In December 2014, Jonathan Rupprecht formed Rupprecht Law, a firm providing legal services for operators of unmanned aerial vehicles.
Jonathan authored a book on the law in the United States pertaining to unmanned aircraft called Drones: Their Many Civilian Uses and the U.S. Laws Surrounding Them. He later was an advisor for one of the amicus briefs for the Huerta v. Pirker case.
We talk with Jonathan about the state of drone law, areas that need to be figured out (like export control, frequency allocation, federal versus local jurisdiction), and what lawyers can offer (such as support for building the business plan.) Jonathan discusses how issues like privacy might already be covered under existing laws, the open issue of navigable airspace, and the notice and comment process. We also consider building safety awareness among the general drone-flying public.
Jonathan Rupprecht is a commercial pilot for single and multi-engine aircraft ratings and also a flight instructor for airplanes and instruments. He obtained a Bachelor of Science in Professional Aeronautics from Embry-Riddle Aeronautical University, Magna Cum Laude, and a Juris Doctor from Florida International University School of Law.
The first book led into him being requested to be a co-author on an American Bar Association book called Unmanned Aircraft in the National Airspace: Critical Issues, Technology, and the Law. Jonathan wrote on administrative law, the FAA rule making process, and the special rule on unmanned aircraft.
The NASA Unmanned Aerial System Traffic Management system, or UTM, is a cloud-based concept to manage air traffic operated beyond visual line of sight at low altitudes. UTM Principal Investigator Dr. Parimal Kopardekar says, “We need a way to organize the UAS traffic, whether that’s by crisscrossing or with a bike lane or HOV lane kind of construct. The system can make these things happen based on demand. UTM is a virtual system.”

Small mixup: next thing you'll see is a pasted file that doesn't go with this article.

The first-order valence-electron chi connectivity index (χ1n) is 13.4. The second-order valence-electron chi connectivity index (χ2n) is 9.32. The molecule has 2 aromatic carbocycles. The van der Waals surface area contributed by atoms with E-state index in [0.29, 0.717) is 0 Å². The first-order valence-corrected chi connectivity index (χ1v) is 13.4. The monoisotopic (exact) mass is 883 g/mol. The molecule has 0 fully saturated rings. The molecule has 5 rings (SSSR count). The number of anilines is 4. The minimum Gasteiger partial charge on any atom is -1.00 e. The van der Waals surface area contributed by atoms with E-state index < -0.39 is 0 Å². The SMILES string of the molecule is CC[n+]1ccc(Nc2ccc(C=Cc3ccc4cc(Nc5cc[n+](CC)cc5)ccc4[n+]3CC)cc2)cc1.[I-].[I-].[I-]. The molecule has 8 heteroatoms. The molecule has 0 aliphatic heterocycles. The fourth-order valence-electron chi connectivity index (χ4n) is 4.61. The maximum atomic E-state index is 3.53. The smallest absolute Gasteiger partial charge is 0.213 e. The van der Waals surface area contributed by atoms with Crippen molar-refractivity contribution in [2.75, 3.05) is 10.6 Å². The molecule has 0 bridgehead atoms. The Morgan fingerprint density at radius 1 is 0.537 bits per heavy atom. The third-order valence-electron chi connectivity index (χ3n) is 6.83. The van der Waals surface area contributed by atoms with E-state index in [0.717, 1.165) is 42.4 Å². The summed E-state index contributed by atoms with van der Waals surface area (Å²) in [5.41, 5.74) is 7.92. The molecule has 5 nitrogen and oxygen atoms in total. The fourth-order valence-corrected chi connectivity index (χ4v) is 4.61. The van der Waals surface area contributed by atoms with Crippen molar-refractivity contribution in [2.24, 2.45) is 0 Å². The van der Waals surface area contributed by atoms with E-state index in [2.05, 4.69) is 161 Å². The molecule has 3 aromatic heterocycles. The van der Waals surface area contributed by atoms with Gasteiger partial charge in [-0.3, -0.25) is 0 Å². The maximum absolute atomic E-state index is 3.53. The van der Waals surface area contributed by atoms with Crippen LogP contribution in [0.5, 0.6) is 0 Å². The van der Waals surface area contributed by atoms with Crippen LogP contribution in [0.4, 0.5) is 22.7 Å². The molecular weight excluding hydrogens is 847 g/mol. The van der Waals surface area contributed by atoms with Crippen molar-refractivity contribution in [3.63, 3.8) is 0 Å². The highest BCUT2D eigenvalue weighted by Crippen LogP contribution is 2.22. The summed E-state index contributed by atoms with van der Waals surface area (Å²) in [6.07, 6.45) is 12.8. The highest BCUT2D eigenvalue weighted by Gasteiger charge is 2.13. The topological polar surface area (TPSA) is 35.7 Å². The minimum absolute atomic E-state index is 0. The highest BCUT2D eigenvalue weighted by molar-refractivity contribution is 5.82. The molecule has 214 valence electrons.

To learn more, the Guardian filed a Freedom of Information Act request for documents and learned that last year telecom company Verizon signed an agreement with NASA “to jointly explore whether cell towers … could support communications and surveillance of unmanned aerial systems (UAS) at low altitudes.”
The Solara 50 drone built by Google-owned Titan Aerospace crashed shortly after takeoff. The solar powered, 50 foot wingspan drone is designed to linger at 65,000 feet and provide Internet connectivity. The NTSB is investigating.
The Boeing patent is titled, “Autonomous aircraft with disconnectable tether” and describes a system where drones drop tethers to ground-based charging stations.
Video of the Week
Listener Heath sent in the link to this video showing some of the flooding around the Shreveport, Louisiana area. It’s a very artistic portrayal of a very serious situation. Part 2 is more of a look at the effect of the flooding on people.
Max appeared on the KSFR 101.1FM, Santa Fe Public Radio show, Here and There with journalism pro Dave Marash. They talked about drones, applications, regulatory issues, privacy, and more.
Singer Enrique Iglesias catches a quadcopter with his hand in his act. Things didn’t go so well for Iglesias in the Tijuana performance.
Extreme Sandbox in Hastings, Minnesota opened an extreme adventure attraction called RC Adventure where visitors can operate DJI Phantom 2 drones on obstacle courses.